The film chosen to open this, Chester's second 'super cinema' (the first being the Gaumont in Brook Street) was Two's Company starring Gordon Harker and Ned Sparks. The second feature, The Harvester was shown from the following Monday.

The first person to manage the hall was Harry Yorke. He had come to Chester from the Odeon Brighton. British Thomson Houston from Rugby provided the projection equipment. Today Italian Cinemeccanica machines project the images. Full automation is another feature, which is present in most cinemas today.

Following Oscar Deutsch's death in 1941, Joseph Arthur Rank took the helm. Odeon merged with Gaumont cinemas in 1948, forming Circuits Management Association. The French company Cinvin now run Odeon cinemas.

For many years, whenever a British film was shown, the Union Jack would be flown at of the building.

In 1976 the Odeon was converted to a three-screen cinema. A new projection suite provided projection for the three units. The newly ‘tripled’ cinema re-opened on 11th April 1976 showing Jungle Book in Screen 1, The Towering Inferno in Screen 2 and The Romantic Englishwoman in Screen 3.

In 1991 two more screens were added and the old projection area was re-opened to serve these. Number one still has the original proscenium, enabling films to be screened as they were before conversion took place. A new canopy, listing all the attractions was also fitted. The five units are equipped with stereo sound- number one with Dolby Digital.

The Odeon, now a Grade II listed building, underwent a controversial facelift in 2002 when the red signage was removed and replaced by blue. A large new sign was also placed on the canopy. These alterations had been initially refused by Chester City Council's planners but, when the owners threatened to close the cinema if the "vital" refurbishments were not allowed to proceeed- resulting in considerable public alarm and a lot of letters in the local press- the council were forced to compromise and allow the changes to go ahead. Compare the 'new look' below with this photograph of just a few years ago...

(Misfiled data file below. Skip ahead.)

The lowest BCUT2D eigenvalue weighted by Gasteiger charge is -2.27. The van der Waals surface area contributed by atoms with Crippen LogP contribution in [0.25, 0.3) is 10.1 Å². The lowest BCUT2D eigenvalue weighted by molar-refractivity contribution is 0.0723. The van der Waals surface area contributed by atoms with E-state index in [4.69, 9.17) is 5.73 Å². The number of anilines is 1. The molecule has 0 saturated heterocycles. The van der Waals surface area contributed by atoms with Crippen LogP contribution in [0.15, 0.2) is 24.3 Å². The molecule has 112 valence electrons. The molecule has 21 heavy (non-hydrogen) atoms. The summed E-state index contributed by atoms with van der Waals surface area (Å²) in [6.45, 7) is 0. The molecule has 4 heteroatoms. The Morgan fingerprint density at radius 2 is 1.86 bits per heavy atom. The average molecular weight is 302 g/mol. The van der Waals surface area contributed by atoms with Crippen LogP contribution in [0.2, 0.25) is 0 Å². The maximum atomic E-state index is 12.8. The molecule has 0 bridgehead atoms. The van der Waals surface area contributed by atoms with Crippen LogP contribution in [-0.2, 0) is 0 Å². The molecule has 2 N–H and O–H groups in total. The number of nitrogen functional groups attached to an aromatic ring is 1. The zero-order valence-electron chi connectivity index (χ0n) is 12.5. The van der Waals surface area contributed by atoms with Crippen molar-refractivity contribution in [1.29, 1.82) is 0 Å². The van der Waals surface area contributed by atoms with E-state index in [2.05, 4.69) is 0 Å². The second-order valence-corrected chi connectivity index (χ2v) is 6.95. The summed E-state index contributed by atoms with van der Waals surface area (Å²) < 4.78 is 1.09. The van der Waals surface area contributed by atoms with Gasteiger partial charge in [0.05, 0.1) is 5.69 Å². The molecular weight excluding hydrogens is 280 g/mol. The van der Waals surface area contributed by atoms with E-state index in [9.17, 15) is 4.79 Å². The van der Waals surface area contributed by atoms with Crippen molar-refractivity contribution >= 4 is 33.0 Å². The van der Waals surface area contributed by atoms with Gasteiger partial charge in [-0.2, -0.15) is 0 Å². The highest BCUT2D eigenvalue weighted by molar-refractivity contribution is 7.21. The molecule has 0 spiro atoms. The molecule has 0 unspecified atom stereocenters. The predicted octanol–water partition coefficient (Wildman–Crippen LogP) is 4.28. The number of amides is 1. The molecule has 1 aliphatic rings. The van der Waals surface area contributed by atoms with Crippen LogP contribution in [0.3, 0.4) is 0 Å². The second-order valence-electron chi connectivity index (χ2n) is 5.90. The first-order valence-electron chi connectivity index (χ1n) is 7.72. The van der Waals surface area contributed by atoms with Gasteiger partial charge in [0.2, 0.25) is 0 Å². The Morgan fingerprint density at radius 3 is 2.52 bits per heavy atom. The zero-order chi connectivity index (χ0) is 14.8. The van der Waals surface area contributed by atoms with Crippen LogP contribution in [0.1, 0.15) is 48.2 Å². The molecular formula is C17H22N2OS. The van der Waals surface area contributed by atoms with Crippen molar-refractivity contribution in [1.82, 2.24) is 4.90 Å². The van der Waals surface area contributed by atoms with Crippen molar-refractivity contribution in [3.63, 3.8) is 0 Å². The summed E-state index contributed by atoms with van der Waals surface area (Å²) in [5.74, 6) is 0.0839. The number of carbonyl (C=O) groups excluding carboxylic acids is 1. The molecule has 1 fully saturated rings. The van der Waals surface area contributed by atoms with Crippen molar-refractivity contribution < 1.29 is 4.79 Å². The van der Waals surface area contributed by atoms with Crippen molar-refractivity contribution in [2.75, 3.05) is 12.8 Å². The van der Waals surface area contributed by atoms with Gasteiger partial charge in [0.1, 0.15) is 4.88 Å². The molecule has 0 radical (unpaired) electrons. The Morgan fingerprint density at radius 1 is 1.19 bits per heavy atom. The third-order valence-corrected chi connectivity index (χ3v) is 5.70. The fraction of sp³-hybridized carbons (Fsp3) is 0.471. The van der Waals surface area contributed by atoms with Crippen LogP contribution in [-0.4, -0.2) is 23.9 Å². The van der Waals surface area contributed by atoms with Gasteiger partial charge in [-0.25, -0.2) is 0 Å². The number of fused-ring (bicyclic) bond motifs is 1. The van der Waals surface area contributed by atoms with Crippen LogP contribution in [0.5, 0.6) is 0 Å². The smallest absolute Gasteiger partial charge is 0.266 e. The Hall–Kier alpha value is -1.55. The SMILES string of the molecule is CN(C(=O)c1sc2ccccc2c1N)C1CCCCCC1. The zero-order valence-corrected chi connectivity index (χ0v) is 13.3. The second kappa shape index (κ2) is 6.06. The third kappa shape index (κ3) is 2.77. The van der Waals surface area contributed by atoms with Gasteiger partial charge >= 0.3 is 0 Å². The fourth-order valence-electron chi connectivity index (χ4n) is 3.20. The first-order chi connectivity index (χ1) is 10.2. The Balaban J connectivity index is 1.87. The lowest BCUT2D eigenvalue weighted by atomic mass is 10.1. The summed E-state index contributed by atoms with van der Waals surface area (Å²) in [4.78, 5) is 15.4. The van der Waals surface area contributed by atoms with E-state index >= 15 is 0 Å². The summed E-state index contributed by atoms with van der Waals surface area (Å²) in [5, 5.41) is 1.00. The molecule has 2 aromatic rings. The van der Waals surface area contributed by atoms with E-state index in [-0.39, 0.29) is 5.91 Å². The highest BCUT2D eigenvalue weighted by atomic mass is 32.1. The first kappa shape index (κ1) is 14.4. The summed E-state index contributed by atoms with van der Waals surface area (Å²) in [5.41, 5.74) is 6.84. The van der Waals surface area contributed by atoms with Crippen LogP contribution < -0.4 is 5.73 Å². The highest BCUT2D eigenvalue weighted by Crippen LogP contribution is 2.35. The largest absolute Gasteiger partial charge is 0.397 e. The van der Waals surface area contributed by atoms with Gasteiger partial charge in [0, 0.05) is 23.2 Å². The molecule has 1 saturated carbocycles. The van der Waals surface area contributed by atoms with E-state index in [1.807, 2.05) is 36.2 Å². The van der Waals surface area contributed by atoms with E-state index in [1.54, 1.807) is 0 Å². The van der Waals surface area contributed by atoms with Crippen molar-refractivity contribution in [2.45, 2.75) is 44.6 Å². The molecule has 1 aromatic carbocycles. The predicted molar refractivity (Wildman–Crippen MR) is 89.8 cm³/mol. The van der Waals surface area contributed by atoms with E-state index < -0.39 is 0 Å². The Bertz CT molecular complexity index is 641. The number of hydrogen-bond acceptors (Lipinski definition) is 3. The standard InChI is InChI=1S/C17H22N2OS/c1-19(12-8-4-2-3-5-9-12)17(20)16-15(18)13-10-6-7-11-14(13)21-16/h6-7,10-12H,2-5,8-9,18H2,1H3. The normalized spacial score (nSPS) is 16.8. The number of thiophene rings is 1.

The Odeon is Chester's only remaining city centre cinema and is now one of Chester's top buildings, listed as number 39 in the city council's 'Millennium Festival Trail 2000'.

A night out at the Odeon, perhaps preceded by a stroll on the City Wall and a couple of drinks and a meal in one of the numerous fine nearby hostelries, to our mind knocked spots off visiting the windswept wasteland of the Sealand Road Multiplex or the cheerless mock-American mall at Cheshire Oaks. The Odeon provided an atmosphere that most modern multiplexes can only dream of.

Right: Sunshine and shadow in Chester's Market Square in March 2003: the Art Deco Odeon contrasts pleasingly with the city's more traditional 'black & white' buildings.

"I was born in Handbridge in 1948, and lived in Meadows Place. I left England for Canada in 1970.
Growing up in Chester left me with some wonderful memories. Every Saturday, with my pocket money in hand I would go to the Saturday matinee at the Odeon cinema. 
I remember 'Join the Club' run by the cinema and, on the week of your birthday you received a card and free admission to the following Saturday's morning show!
The morning show always started with the reading of the names of children who were having a birthday that week. Then a sing song would follow with such hits as "I never felt more like singing the Blues" and "Behind the Green Door". The cinema even had its own theme song that started "We come along on a Saturday morning, greeting everybody with a smile!" The whole show cost thrupence". Karen: April 2001

The story of the Chester Odeon continues here. Alternavely, visit the Northgate chapters of our Chester Virtual Stroll to learn more about this fascinating part of the city- or go on to find out a little about Chester's only suburban cinema- the Park in Saltney...